I would like to make a map of where the elements that made up the thread came from. They began with cured saucisson sec saved from picnic meals everyday from my holiday in France last summer. To begin with I saved them without knowing what I wanted them to become. Over the three weeks the idea of joining them together to make a thread to knit with formed in my mind and then (as I was in France) the idea of the form of French knitting to re-create their original tubular form, set in. On the final leg of our trip we visited Troyes, because I wanted to try Andouillette de Troyes in Troyes, where I came across the Hosiery Museum at the Hôtel Vauluisant, which introduced me to the important historical position of Troyes in France’s knitting industry and saw knitting machines on a large scale.

AndouiletteTroyes Knitting machine

The knitting machines making tubes of jersey seemed to me absolutely related to the simple 17 pronged ‘dolly’ that I was to fashion out of cocktail sticks (symbolizing the start of the digestive system, often used at the dinner table to clean one’s teeth, and a part of a toilet roll, signifying the end of the intestinal tract!)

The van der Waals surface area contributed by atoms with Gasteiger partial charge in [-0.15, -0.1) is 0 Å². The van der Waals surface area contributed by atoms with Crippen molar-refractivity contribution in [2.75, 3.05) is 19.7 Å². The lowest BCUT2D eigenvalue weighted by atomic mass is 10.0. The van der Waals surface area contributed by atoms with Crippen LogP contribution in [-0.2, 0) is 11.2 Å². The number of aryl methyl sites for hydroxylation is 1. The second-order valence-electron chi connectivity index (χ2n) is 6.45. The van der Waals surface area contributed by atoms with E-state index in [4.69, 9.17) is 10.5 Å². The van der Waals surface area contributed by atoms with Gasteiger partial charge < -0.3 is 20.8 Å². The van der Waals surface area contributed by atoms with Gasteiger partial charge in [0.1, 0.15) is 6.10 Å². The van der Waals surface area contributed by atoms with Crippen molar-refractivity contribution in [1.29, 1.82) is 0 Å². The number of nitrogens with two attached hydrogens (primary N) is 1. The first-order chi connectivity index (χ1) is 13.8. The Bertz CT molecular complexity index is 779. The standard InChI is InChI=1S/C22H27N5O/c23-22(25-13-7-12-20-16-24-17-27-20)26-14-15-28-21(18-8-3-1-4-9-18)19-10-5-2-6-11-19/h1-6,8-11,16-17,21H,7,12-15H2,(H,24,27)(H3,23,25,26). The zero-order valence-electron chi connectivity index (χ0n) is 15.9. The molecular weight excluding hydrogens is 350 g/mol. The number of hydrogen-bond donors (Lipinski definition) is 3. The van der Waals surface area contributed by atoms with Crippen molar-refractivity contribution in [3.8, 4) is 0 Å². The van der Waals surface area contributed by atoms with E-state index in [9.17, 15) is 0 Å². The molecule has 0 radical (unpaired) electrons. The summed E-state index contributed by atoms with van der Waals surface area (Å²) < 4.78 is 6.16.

Entrail-Troyen-Looking through-048-sm

The artist/filmmaker Jayne Parker also knits with intestines. Here she writes about her 1989 film K ‘…I bring my intestines up out of my mouth and let it fall in a pile at my feet. I take the end and proceed to knit, using my arms in the place of knitting needles, until I have knitted the whole length. I hold my knitted intestine in front of my body so that it covers me. I bring out into the open all the things that I have taken in that are not mine, and thereby make room for something new. I make an external order out of an internal tangle.’ (Jayne Parker writing in Body as Membrane quoted in The Artist’s Body, p130)